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Postponement of Property Taxes for Senior and Disabled Citizens (eff. July. 1, 2016) This law revives a modified version of a similar law that expired in 2009 which allowed income-eligible seniors and disabled citi-zens to defer payment of their property taxes. Senior and disa-bled citizens may file a claim with the Controller to postpone the payment of ad valorem property taxes if household income does not exceed specified amounts. The Controller, upon ap-proval of the claim, may either make a payment directly to the county tax collector, or issue the claimant a certificate of eligibil-ity that constitutes a written promise of the state to pay the amount specified on the certificate. All sums paid by the Con-troller for postponed property taxes are to be secured by a lien in favor of the State of California with limited priority equal to that of a judgment lien. The Controller may accept applications for postponement un-der the program as of July 1, 2016. This bill would limit the household income amount of a claimant to $35,500 and would exclude losses and nonexpenses from "income" for purposes of these provisions. This bill would also exclude mobilehomes and houseboats.

Property tax exclusion for solar energy system is extended (extension) This law extends a solar tax exemption for new active solar en-ergy systems until 2025. An existing law, set to expire in 2017, bars property tax increases based upon the construction or addition of a solar system. (Without this exemption, such an improvement would add value to the property and thus result in an increase in the property taxes assessed.) California Solar Initiative (CSI)'s rebates are still available. click here for details
FHFA to retain higher loan limits for 2015 (eff. January 2015 ) Federal Housing Finance Agency’s (FHFA) announced that it would keep the 2015 maximum conforming loan limits for mortgages acquired by Fannie Mae and Freddie Mac at $417,000 on one-unit properties in most areas and a cap of $625,500 in high-cost areas like Los Angeles County.

HOA Document Fees (eff. January 2015 ) This law will also require a seller to provide a prospective pur-chaser with all mandated CID (Common Interest Develop-ment) documents that the seller possesses -- free of charge. Moreover, if a seller confirms in writing that the document is a current document then the HOA may not bill for it. Lastly, the association may collect a reasonable fee based upon the asso-ciation's actual cost for the procurement, preparation, repro-duction and delivery of the documents - but only from the sell-er. It is the responsibility of the seller to pay the association, person, or entity that provides the mandated CID disclosures.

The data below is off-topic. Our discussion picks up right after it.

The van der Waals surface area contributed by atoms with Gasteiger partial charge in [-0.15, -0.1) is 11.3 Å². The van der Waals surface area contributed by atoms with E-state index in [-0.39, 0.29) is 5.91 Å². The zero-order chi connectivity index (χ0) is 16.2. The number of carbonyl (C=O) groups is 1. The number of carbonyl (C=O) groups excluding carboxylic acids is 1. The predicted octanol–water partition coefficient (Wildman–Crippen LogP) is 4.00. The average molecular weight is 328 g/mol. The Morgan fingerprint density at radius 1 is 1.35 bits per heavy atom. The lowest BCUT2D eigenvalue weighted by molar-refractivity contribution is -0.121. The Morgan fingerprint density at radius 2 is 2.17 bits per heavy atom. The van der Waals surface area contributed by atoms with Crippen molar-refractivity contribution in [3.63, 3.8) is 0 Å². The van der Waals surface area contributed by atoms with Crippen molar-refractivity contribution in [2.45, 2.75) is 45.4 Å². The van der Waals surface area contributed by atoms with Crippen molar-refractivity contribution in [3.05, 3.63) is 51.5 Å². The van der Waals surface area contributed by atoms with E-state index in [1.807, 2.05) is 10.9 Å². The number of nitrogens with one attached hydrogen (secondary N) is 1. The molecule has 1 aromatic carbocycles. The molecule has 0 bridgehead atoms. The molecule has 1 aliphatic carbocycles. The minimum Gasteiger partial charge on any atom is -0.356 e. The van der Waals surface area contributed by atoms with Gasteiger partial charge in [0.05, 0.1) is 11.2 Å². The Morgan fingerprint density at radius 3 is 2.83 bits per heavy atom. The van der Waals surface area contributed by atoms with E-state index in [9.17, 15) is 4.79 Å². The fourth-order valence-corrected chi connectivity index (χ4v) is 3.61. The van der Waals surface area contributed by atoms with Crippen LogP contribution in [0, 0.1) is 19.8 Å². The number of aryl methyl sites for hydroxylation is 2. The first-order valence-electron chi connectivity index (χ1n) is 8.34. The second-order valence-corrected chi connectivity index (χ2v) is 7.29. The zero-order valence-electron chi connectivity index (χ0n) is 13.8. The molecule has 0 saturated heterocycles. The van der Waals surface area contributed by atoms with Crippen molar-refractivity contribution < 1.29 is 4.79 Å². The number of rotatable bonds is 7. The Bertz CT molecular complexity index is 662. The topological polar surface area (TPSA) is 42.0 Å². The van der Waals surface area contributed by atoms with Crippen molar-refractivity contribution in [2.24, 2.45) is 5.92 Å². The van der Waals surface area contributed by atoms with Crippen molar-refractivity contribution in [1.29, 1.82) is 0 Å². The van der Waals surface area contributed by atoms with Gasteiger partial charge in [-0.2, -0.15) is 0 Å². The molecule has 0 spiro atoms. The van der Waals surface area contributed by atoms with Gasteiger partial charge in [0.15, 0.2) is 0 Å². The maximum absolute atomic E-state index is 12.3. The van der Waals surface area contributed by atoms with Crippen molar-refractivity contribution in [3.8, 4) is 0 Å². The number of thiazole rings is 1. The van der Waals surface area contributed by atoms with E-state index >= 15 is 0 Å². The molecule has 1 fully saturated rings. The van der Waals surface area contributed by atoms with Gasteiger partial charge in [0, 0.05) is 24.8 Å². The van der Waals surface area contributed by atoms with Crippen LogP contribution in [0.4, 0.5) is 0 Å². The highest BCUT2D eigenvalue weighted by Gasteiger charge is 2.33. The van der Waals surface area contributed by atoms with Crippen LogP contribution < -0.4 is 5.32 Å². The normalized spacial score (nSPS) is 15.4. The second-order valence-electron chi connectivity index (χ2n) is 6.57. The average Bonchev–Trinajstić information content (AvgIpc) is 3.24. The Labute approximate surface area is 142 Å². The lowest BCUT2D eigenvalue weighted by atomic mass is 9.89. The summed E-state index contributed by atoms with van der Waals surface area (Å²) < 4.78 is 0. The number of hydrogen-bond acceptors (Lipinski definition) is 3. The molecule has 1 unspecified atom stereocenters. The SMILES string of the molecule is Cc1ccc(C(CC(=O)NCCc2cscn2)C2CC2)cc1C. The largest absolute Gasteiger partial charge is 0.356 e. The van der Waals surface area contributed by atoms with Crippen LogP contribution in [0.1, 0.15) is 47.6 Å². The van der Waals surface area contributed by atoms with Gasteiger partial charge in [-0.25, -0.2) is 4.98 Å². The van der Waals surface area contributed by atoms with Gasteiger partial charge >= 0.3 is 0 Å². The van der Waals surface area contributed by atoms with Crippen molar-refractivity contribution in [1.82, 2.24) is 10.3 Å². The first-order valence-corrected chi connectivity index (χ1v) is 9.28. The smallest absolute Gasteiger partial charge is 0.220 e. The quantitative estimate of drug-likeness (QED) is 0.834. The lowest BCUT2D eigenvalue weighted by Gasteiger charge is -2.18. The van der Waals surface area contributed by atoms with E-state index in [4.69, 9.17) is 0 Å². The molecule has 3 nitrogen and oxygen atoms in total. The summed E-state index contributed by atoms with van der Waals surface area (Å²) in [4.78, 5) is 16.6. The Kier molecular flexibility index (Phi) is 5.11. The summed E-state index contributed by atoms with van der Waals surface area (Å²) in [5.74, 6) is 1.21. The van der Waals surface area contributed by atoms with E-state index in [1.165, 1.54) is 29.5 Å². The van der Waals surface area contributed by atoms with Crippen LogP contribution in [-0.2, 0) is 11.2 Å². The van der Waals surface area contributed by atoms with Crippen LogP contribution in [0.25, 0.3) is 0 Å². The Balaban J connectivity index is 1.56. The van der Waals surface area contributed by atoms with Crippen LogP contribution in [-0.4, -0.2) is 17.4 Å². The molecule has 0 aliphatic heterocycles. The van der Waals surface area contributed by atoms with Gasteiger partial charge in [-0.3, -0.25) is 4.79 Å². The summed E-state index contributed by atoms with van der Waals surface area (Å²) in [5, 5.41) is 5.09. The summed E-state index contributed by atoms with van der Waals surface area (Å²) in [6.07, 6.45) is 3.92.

HOA Must Allow Personal Agriculture (eff. January 2015 ) This law requires a landlord to permit a tenant to participate in "personal agriculture" in portable containers approved by the landlord in the tenant's outdoor backyard area. It must be on the ground level of the rental unit; for planting edible fruits or vegetables; for personal use or donation; and cannot include marijuana or any unlawful crops, among other conditions. This law also affects HOAs. It would make void any provision of a governing document of a common interest development that effectively prohibits or unreasonably restricts the use of a homeowner's backyard for personal agriculture as described above.

The Buyer's Choice Act now Permanent (eff. January 2015 ) This law presently prohibits a lender of REO directly or indirect-ly that the buyer purchase title insurance or escrow services from a particular title insurer or escrow agent. This law applies to residential property of four units or fewer. A seller (lender) who violates these provisions is liable for an amount equal to three times all the charges made for the title insurance or es-crow services. This existing law was due to sunset in 2015. Now however, the law will continue indefinitely.




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